The Trust makes thousands of grants to nonprofits each year from more than 2,300 individual charitable funds. Through these individually tailored funds, donors can support specific issue areas, improve the region as a whole, give to specific organizations over time, or suggest grants to nonprofits using our online portal.

Many of these funds are permanent, and allow The Trust to run a robust grantmaking program to which nonprofits can apply year-round. The staff vets grant proposals and organizations and match the most promising projects with available funding. The Trust also brings together nonprofits and funds their work to address complex problems. The board approves hundreds of grants each year, and the staff monitors the implementation of the projects and provides additional funding when it makes sense. 

The community foundation funds a broad set of issue areas, including poverty, justice, education, health, arts, environment, LGBTQ, elderly, children and teens, and civic affairs.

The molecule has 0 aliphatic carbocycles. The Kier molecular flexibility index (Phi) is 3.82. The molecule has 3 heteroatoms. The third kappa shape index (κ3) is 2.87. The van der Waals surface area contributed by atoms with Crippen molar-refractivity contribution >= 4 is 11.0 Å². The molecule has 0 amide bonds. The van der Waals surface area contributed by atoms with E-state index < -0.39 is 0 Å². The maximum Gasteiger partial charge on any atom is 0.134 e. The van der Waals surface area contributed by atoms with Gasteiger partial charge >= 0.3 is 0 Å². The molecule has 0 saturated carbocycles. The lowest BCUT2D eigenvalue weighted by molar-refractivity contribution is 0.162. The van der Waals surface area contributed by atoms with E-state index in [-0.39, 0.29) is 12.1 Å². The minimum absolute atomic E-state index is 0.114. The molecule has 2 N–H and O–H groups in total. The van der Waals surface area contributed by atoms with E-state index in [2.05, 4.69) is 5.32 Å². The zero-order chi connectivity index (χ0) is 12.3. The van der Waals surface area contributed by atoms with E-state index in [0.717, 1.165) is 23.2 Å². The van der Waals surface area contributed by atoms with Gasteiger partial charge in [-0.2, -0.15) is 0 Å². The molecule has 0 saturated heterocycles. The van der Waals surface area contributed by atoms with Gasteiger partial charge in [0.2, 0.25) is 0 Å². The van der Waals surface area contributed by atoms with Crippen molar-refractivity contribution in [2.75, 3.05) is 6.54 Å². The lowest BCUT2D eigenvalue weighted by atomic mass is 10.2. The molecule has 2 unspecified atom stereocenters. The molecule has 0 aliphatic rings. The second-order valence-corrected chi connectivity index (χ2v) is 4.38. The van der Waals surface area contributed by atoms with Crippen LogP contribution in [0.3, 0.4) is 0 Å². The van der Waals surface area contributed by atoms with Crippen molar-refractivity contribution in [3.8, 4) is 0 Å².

Among its family of funds, it manages more than 1,200 donor-advised funds or DAFs—a popular giving vehicle we invented in 1931. DAFs allow donors and advisors they appoint to easily suggest grants to organizations across the country. 

As a community foundation, The Trust is uniquely positioned to respond in moments of crisis. It has ready capital to address critical needs and the trust of partners in philanthropy, the nonprofit sector, and government.

What is Community Funds, Inc., and how does it impact my investment choices?
What is Community Funds, Inc., and how does it impact my investment choices?